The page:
Terrorism and the value of proximity to public transportation: Evidence from the 2005 London bombings
Journal of Urban Economics, 2017, vol. 102, issue C, 52-75
Terrorism has become a primary concern for city dwellers around the world. This paper uses the 2005 attacks on the London Tube to provide causal evidence of the negative impact of terrorism on the value of proximity to public transportation. These attacks brought major transit stations into the spotlight as high-risk locations. As a result, surrounding communities became less attractive places in which to live and conduct business. I find that house prices closer to the major transit hubs of London fell by 6% for one year. This shock spread to Manchester as well: house prices closer to major transit hubs dropped by 9–14% for three to four years. I also show that new firms are less likely to locate near major stations after the attacks, particularly those relying on foot traffic. Among incumbent firms, those serving customers in person are most hurt by the attacks.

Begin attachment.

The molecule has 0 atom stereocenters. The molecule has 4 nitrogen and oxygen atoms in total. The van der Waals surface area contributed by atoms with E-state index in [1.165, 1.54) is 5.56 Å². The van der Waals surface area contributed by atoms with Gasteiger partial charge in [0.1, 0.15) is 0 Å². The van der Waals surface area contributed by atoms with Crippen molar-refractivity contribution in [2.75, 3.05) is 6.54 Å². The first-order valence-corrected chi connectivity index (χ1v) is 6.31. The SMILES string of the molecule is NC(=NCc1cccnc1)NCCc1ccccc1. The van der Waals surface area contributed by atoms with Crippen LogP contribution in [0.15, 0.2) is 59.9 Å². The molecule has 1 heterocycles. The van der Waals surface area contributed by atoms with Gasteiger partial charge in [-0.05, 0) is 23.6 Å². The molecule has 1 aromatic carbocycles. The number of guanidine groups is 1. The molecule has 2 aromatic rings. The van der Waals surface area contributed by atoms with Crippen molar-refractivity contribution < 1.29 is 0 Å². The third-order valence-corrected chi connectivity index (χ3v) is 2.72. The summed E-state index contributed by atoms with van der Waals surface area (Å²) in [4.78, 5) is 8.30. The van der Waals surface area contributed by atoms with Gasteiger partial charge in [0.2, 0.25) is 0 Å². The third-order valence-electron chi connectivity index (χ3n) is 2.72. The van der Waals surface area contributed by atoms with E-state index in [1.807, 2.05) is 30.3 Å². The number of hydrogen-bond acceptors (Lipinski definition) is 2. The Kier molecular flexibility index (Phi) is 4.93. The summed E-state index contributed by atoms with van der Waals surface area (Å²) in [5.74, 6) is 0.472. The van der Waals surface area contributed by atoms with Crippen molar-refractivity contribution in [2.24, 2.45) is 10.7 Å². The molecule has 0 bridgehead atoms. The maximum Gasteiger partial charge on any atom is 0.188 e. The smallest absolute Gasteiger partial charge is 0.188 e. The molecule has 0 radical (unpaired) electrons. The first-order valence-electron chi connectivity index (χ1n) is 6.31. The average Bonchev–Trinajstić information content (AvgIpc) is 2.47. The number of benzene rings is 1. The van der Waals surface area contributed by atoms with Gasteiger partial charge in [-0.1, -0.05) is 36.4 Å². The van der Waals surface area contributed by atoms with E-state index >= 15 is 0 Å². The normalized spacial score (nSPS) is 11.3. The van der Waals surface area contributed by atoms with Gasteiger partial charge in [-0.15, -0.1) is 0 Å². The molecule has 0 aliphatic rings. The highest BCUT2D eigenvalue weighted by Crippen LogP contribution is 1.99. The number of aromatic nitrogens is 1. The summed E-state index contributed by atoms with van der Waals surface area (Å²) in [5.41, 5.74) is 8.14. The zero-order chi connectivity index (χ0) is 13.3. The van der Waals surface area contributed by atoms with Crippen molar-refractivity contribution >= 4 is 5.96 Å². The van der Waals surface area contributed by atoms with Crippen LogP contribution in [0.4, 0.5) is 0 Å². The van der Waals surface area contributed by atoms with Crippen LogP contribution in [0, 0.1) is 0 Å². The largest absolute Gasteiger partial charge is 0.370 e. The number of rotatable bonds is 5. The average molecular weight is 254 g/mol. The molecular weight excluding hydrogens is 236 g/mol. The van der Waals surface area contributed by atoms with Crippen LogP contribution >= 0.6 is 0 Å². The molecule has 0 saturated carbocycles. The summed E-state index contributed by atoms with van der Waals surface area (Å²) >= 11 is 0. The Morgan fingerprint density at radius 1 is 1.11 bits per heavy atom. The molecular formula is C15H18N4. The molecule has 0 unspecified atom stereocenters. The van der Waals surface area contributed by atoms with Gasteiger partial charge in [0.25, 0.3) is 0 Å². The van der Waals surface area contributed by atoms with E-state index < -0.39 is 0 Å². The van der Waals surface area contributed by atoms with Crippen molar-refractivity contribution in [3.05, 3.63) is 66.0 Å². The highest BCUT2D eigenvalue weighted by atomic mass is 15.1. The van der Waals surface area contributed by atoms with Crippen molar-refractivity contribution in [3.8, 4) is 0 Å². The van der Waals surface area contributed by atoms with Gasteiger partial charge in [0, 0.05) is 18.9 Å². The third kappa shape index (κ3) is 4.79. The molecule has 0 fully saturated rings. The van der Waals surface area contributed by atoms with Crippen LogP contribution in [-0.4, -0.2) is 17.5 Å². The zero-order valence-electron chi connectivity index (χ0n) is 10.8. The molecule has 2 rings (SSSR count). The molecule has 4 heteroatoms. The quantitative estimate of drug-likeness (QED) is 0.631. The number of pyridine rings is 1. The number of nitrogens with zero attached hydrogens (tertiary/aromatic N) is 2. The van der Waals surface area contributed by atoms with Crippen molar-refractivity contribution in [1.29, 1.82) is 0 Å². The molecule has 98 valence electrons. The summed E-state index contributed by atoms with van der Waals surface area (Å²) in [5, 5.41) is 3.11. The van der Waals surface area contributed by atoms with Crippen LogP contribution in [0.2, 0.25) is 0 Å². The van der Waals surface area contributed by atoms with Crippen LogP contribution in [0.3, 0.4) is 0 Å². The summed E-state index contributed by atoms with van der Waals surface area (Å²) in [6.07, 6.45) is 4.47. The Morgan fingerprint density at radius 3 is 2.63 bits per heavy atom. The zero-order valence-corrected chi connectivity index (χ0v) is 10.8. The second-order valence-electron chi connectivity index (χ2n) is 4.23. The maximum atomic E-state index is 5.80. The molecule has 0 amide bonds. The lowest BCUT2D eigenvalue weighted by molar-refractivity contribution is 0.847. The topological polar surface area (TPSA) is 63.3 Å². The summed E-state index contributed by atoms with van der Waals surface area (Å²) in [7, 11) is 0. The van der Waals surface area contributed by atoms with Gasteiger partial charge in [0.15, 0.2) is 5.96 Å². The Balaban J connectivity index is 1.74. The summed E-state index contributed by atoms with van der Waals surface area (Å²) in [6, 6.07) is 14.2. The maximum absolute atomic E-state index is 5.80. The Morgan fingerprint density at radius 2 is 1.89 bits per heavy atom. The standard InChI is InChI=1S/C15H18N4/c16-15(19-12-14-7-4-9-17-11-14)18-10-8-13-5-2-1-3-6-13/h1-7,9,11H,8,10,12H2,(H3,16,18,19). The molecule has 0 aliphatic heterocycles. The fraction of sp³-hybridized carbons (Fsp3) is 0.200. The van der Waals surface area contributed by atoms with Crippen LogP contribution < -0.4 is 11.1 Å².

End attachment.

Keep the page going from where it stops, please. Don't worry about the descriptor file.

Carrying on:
Keywords: Terrorism; 2005 London bombings; Public transportation; Real estate; Firms (search for similar items in EconPapers)
JEL-codes: H56 K42 R41 R30 L25 (search for similar items in EconPapers)
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Persistent link: https://EconPapers.repec.org/RePEc:eee:juecon:v:102:y:2017:i:c:p:52-75
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